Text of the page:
In 1944, Monsignor Martin Cody Keating founded Bellarmine-Jefferson High
School. The first graduation class was the class of 1948. The
cornerstone of the first wing was laid in 1945. The original building
was parallel to Fifth Avenue.
Msgr. Keating named the school
after both St. Robert Bellarmine and Thomas Jefferson. He named the
high school after both of these important men because of his intense
interest in both men and in the ideals that he felt that both Bellarmine
and Jefferson held in common.
Many years of American history
are built into the architectural design of Bellarmine-Jefferson High
School. The front entrance, foyer and tower, exact replicas of the same
found in Philadelphia's Independence Hall, were added in 1950. The
bricks used on the exterior walls conform in size and color to those
used in the original structure of Independence Hall. Inside the front
door, the rotunda duplicates the foyer, stairway and balcony of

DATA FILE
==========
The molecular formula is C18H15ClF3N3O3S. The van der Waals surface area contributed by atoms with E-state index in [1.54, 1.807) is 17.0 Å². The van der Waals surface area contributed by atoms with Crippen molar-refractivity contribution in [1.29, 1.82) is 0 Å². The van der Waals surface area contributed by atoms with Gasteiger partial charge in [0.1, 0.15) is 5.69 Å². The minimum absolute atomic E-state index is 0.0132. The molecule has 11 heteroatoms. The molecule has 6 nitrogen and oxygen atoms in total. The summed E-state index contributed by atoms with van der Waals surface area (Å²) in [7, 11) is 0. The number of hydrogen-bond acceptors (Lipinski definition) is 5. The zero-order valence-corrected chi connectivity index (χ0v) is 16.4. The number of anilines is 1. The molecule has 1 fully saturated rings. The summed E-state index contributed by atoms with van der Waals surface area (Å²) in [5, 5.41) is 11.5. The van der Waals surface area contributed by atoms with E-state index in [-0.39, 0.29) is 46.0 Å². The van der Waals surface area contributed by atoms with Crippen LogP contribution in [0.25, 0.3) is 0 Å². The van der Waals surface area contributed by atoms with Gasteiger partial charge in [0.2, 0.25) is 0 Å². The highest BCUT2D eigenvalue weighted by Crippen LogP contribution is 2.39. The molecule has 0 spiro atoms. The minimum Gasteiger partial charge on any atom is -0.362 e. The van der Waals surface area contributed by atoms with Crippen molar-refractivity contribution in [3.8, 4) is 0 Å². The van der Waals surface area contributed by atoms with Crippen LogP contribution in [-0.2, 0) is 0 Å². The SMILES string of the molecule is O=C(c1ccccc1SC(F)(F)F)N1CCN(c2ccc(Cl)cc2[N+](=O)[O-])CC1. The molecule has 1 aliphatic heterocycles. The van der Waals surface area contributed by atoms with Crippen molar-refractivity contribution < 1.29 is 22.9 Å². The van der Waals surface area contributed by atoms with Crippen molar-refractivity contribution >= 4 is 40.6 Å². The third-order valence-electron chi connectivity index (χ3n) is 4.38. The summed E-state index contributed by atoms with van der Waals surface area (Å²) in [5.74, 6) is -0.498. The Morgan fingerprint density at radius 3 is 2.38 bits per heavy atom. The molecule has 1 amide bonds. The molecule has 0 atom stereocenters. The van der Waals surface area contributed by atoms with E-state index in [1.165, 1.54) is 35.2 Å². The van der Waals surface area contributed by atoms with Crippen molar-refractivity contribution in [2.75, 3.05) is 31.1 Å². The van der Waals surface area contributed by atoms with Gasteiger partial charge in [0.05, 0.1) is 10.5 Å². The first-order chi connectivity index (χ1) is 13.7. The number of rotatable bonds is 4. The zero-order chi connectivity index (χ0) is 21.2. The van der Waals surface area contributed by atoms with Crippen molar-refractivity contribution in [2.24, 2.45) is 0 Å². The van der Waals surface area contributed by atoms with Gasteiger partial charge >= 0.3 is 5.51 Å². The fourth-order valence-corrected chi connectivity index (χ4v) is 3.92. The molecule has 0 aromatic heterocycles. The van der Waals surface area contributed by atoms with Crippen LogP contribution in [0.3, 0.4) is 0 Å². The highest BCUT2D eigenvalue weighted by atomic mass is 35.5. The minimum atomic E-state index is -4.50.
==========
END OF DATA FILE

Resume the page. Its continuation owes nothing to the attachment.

Independence Hall. Rising high into the sky is a clock tower that can
be seen for many blocks. The side of the clock facing east is
permanently set at 8:00 PM to commemorate the signing of the Declaration
of Independence on July 4, 1776. The side of the clock facing west is
permanently set for 4:00 PM, the hour that the Constitution of the
United States was signed on September 17, 1787.
Monsignor Keating supervised the construction of the auditorium, modeled
after the library of the University of Virginia, which was designed by
Thomas Jefferson. Details on one inside wall of St. Eleanor Hall repeat
the floor plan of Independence Hall. There is a ceiling high alcove
similar to the spot where Thomas Jefferson sat to sign the Declaration
of Independence. The thirteen steps, leading to the auditorium
entrance, represent the thirteen original colonies. In March 1980, the
auditorium was dedicated as St. Eleanor Hall.
later the Martin Cody Keating Gym was erected in memory of Bellarmine's
founder. Two classrooms, adjoining the gym, were constructed in 1985.
its beginning until 1975, the school was administered by the Sisters of
Charity of the Blessed Virgin Mary and remained a Parish High School
until 1980. In 1980, the Archdiocese of Los Angeles assumed the
jurisdiction of Bellarmine-Jefferson as an archdiocesan high school.
Western Catholic Educational Association (WCEA) and the Western
Association of Schools and Colleges (WASC) accredit Bellarmine-Jefferson